Friday, February 13, 2009

The End of the Rainbow

There is an interesting discussion about rainbows going on over that the Orange County Register (a former student of mine sent this to me and asked my opinion) involving a picture that some think shows the end of a rainbow. Some are questioning if the image is photoshopped. You can see the picture in question on the right.

Okay, rainbows do not have an end. If you have ever been in a plane, you can see rainbows form complete circles! I have seen this and it is pretty cool. What they mean obviously is the point where the rainbow hits the ground. To me, I see what they call the "end" of a rainbow all the time. Sometimes it appears over a mountain, others over the ocean, sometimes over a house.

Let's back up. In order to get a rainbow, the Sun must be low in the sky. There must be rain on the opposite side of the sky from the Sun from where you are standing. Sunlight passes through the raindrops and reflects off the back. However, as sunlight passes through the raindrops, it also bends due to a phenomena called refraction. Blue light refracts more than red light. Therefore, when the reflected light heads back to you, it has been split up into different colors. You can see the path light takes through a raindrop in the image on the left and notice how the colors separate.

You can fine the center of the circular rainbow by drawing a line from the Sun and through yourself and extend it away on the other side. This will show you the center of the circle somewhere underground (except for rare cases when you see a rainbow right after sunset). The circle forms a cone with you at the tip an an angle of 42 degrees to the rainbow.

So let's go back to the photo. It was taken on highway 241 North in California at 4:59pm on February 7th. The GPS cooridnates are given on the OCR site. I popped them into my computer and found the Sun was 15 degrees high in the sky at an azimuth of 239 degrees. The center of the rainbow is at 59 degrees putting the left side of the rainbow at about 17 degrees (slightly east of north) which jibes well with someone driving north on 241 seeing this site. Since the Sun is low, we see almost half the circle and this rainbow has a nice steep arc which also agrees well with the time and geometry of the situation.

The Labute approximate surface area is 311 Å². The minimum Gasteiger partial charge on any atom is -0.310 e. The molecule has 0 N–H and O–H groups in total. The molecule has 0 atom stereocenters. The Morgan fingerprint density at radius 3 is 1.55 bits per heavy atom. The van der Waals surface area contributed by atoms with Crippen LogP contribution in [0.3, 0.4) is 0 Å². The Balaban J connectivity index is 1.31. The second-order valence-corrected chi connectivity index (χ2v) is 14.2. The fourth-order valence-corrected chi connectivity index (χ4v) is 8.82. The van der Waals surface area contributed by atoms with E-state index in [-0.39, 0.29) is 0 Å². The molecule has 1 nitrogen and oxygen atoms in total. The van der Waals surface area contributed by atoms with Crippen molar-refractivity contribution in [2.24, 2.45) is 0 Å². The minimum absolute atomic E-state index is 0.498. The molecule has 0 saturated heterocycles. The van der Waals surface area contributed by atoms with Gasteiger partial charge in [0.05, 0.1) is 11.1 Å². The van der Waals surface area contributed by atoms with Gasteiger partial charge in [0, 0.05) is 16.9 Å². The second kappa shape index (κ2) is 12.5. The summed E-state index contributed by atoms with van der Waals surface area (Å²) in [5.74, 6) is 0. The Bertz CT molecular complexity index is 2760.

Some in the discussion argue this is a "sparybow" created by spray kicked up by the car tire (which also gives the nice illusion of the end of the rainbow). It does appear the tires are kicking up spray that makes the bottom of the rainbow brighter. However, the person who took the picture says they say an entire arc of the rainbow. That single car could not kick up enough spry to create a rainbow that extends that high in the sky! I suggest you could call it a hybrid...the bottom part may be a "spraybow" but you definitely have a rainbow there as well.

So what do the people in that car see? They see a rainbow in front of them! As you move toward a rainbow, it continually moves away from you. You can never reach the true end of a rainbow no matter how hard you try. In fact, everyone sees their own personal rainbow. The light I see entering my eye comes from a different set of raindrops than a person standing next to me becuase the angles between the person and the Sun change!

So enjoy the rainbows...but don't go chasing that pot of gold!

Reprinted with permission from the Half-Astrophysicst Blog.


Lizardmom said...

thanks for the explanation Hale!
Now matter what it is, that is one of the coolest pictures I've ever seen, wish I was there!

OrbsCorbs said...

Here's the one I want: end of rainbow.

Anonymous said...

I like to think the rainbows are magic. Even the man in the moon is magic. Scientists are ruining it for me. Bah

Anonymous said...

Some say there are things we were never meant to know. Mysteries better left ignored. Strange places that ought never be explored. Disclaimer..copied it from an ad.

hale-bopp said...

I would disagree anon. I have always found that increased knowledge enhances the wonder and enjoyment of the natural world.

One of the most powerful things I have ever seen is Einstein's cross. Einstein's cross is a quasar, 8 billion light years away. I saw it visually through a large telescope. It was nothing but four barely visible specs of light. Most people say, "Is that it?" when they see something like that through a telescope.

However, I know that it is light generated by an accretion disk around a supermassive black hole over 8 billion years ago, well before the Earth formed, over half way back to the beginning of the universe. The light has been traveling all that time and was bent (lensed) by a massive galaxy on the way to create the pattern of the cross. And now, 8 billion years later, we have figured out how to figure and polish mirrors and direct these ancient photons onto our eye where they end their journey, resulting in a fleeting image in our brain.

One person says, "Is that it?" I stand there covered in goose bumps in the middle of an abnormally cold Florida night in January almost in tears at the wonder of what I am seeing. One of us is missing the magic of the moment.

Beejay said...

Oh Hale, I thought of you this morning, when I arose in the dark. Took my dog out and there was a star at the edge of the moon and it the heck should I know. Hale has to tell me if it is Venus or .....

Anyway, back to rainbows...great pictures. But I like to think that rainbows are magical and when you see them, they are. At least to me!

hale-bopp said...

I think you probably saw Spica this morning, Beejay. That looks like the closest bright star to the Moon early today.